Georgia recently introduced a three-month period temporary ban on potato imports from Turkey, with the goal of avoiding the dangers of spreading potato cancer in the country during the seeding period. So, how might this affect potato prices on the Georgian market?

Although Georgia produces close to a self-sufficient amount of potatoes, the country still trades actively, and the main importer of potato in Georgia in recent years has been Turkey, which accounted for more than 80% of total potato imports in 2017 (in value).

Last November, according to the AGRIndex, potato prices were up by as much as 39% in y/y terms, while the corresponding figure declined to 23% in February 2018. It is also interesting that, according to the AGRIndex, after a six-month period of positive m/m changes in prices, domestically-produced potatoes became cheaper (-2%) in February 2018. This decline in prices might stimulate Georgian consumers to buy Georgian potatoes, especially at the beginning of spring season when the price competition with an imported substitute is tight.

Source: The Ministry of Agriculture of Georgia

In February 2018, the AGRIndex decreased by 1.5% in month-to-month terms due to the drop in DAIRY (-5.0%), and VEGETABLE (-3.9%) prices – warm winter paid off! On the other hand, FRUIT (+4.3%) prices increased for the second consecutive month, while MEAT (-0.2%) prices declined marginally in February.

Interestingly, the m/m change in the AGRIndex became negative for first time since the last July, and the y/y change dropped to a 12-month low — the price of the AGRIndex basket was just +3.1% bigger than it was in February 2017.

Source: The Ministry of Agriculture of Georgia

In month-to-month terms, domestically produced VEGETABLE prices have been increasing since September 2017, and the positive change for January 2018 equaled 7.1%. Nevertheless, for the first time since December 2016, the year-to-year change became negative (-13.4%).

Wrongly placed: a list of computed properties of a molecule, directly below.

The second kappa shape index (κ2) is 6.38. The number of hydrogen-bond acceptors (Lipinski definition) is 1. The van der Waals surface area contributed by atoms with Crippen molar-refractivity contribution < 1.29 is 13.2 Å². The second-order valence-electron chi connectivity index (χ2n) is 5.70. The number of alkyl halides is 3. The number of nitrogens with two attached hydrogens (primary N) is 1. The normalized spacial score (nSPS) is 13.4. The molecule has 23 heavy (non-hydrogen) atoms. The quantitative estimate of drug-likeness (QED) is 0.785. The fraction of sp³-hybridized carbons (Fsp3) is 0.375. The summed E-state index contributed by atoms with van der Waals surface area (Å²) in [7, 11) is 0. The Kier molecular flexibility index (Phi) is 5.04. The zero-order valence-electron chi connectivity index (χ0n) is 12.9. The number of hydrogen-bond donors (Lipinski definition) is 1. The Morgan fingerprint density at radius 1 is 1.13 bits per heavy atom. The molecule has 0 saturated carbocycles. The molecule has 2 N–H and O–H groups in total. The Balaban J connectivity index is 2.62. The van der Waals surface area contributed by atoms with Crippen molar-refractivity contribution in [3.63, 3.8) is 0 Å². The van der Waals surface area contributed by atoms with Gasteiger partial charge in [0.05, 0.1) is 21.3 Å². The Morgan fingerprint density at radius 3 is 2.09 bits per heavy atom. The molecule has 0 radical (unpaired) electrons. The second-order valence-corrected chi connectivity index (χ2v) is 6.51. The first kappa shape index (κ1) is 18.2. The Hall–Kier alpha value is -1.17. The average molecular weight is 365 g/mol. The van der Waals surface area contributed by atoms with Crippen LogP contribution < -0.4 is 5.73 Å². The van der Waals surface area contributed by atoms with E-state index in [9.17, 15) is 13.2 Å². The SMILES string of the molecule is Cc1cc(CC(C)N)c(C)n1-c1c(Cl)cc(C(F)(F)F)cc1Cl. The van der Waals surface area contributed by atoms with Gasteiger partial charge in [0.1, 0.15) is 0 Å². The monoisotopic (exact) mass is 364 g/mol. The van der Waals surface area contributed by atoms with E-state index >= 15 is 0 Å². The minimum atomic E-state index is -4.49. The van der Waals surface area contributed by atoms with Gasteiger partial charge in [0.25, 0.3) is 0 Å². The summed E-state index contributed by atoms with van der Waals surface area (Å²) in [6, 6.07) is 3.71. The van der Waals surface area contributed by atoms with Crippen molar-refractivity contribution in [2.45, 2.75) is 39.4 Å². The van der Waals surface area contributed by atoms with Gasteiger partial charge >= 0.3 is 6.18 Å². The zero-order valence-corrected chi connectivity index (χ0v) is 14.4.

A large share of the decline in year-to-year prices were derived from an 8% drop in cucumber prices, a 17% drop in tomato prices, and an almost 50% drop in eggplant prices, compared to January 2017. The international trade data explains the changes in tomato and eggplant prices fairly well — according to GeoStat, the trade balance (export - import) for tomato and eggplant worsened by 168,900 USD and 52,600 USD, respectively. However, the trade balance is counterintuitive for cucumber, as it improved by 35,900 USD from January 2017 to January 2018.

Source: The Ministry of Agriculture of Georgia

Georgia started 2018 with increased prices on domestically produced agricultural produce, though the m/m change in prices was just +1.8%. The biggest share of this increase was derived from the gain in VEGETABLE (+7.1%) prices, but in month-to-month terms, FRUIT (+7.4%) prices increased the most. On the other hand, DAIRY (-0.1%), and MEAT (+0.8%) prices were practically unchanged.

Interestingly, the year-to-year gain in the price of the AGRIndex basket was just +5.9%, which is the smallest figure since the February 2017.

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